Thursday, January 27, 2005

What Really Happens with Paternity Leave

What with looking for lice and sketching out an outline for my book on menstruation, I have found it hard to keep my blogging paced to my thoughts. Here are a few things I’ve thought about lately.

First, in the book Taking Sex Differences Seriously (Encounter Books, 2004), author Steven E. Rhodes devotes his first chapter to exploring (exposing?) the different ways male and female faculty spend “maternity leave” time. According to the Chronicle of Higher Education (though you need a subscription to read the full article),

“Researchers for Mr. Rhoads interviewed 184 assistant professors nationwide -- 109 men and 75 women -- asking whether they took paid leave after the birth of a baby and how much child care they did during that time.

"Only 12 percent of the male faculty members took paid leave, compared with 67 percent of the women. But ‘while those males who took leave had ample opportunity to participate in child care and did so more than males who took no leave, they still did significantly less baby and toddler care on average than females in either group -- those who took leave and those who did not,’ according to the book.”

Apparently his conclusion is that it may actually be unfair to give male academics maternity leave, especially if they are using it to get ahead in their scholarship rather than care for their children.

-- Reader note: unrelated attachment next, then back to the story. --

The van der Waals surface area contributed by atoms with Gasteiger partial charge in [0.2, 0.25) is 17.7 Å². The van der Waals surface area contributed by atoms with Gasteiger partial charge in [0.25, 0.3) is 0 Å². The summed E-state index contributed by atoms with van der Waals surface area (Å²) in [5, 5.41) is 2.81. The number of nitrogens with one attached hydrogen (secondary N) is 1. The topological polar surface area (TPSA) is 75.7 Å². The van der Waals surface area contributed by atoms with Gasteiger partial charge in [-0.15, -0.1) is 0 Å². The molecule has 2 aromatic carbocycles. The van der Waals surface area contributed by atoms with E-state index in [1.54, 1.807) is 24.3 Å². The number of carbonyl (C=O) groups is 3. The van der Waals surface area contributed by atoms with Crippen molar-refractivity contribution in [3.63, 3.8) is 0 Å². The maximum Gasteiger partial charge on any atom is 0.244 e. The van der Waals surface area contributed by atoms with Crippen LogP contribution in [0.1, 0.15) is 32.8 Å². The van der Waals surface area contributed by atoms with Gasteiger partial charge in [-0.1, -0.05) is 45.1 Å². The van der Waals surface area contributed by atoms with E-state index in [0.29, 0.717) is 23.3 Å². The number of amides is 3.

I can’t say I’m surprised to learn that men did less child care than women. Yet even if a father wasn’t caring for his baby directly, he might have been doing a lot of the supporting work – cooking, cleaning, errands, caring of older children – that freed up the mother to care for the baby and herself.

I would hate to see regression in our family leave policies based on how much academic work male faculty completed while on leave. On the other hand, it is frustrating to see yet another venue in which a seemingly gender-blind system is actually disadvantageous to women.

Maybe that’s enough of my thoughts for today. I’ll save the rest for later.

Except that: J.K. Rowling had a baby over the weekend. The baby was delivered by an independent midwife. As said midwife is one of only three such women in Scotland, I speculate whether her privileged position has something to do with non-muggle lineage…


Post a Comment

<< Home